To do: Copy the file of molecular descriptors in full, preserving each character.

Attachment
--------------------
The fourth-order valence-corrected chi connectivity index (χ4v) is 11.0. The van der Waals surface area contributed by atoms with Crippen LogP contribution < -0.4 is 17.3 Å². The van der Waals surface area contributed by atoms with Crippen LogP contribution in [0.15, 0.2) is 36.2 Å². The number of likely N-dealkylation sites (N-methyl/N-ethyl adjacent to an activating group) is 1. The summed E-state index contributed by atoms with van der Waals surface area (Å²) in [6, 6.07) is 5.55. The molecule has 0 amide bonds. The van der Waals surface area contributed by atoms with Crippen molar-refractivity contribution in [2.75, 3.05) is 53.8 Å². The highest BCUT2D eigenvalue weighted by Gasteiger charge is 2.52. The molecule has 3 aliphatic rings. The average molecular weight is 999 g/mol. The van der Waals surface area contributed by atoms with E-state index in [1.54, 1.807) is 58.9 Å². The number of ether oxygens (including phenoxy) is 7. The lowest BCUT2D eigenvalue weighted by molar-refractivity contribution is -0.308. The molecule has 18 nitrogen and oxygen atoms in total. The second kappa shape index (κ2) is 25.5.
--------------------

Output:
The fourth-order valence-corrected chi connectivity index (χ4v) is 11.0. The van der Waals surface area contributed by atoms with Crippen LogP contribution < -0.4 is 17.3 Å². The van der Waals surface area contributed by atoms with Crippen LogP contribution in [0.15, 0.2) is 36.2 Å². The number of likely N-dealkylation sites (N-methyl/N-ethyl adjacent to an activating group) is 1. The summed E-state index contributed by atoms with van der Waals surface area (Å²) in [6, 6.07) is 5.55. The molecule has 0 amide bonds. The van der Waals surface area contributed by atoms with Crippen molar-refractivity contribution in [2.75, 3.05) is 53.8 Å². The highest BCUT2D eigenvalue weighted by Gasteiger charge is 2.52. The molecule has 3 aliphatic rings. The average molecular weight is 999 g/mol. The van der Waals surface area contributed by atoms with E-state index in [1.54, 1.807) is 58.9 Å². The number of ether oxygens (including phenoxy) is 7. The lowest BCUT2D eigenvalue weighted by molar-refractivity contribution is -0.308. The molecule has 18 nitrogen and oxygen atoms in total. The second kappa shape index (κ2) is 25.5.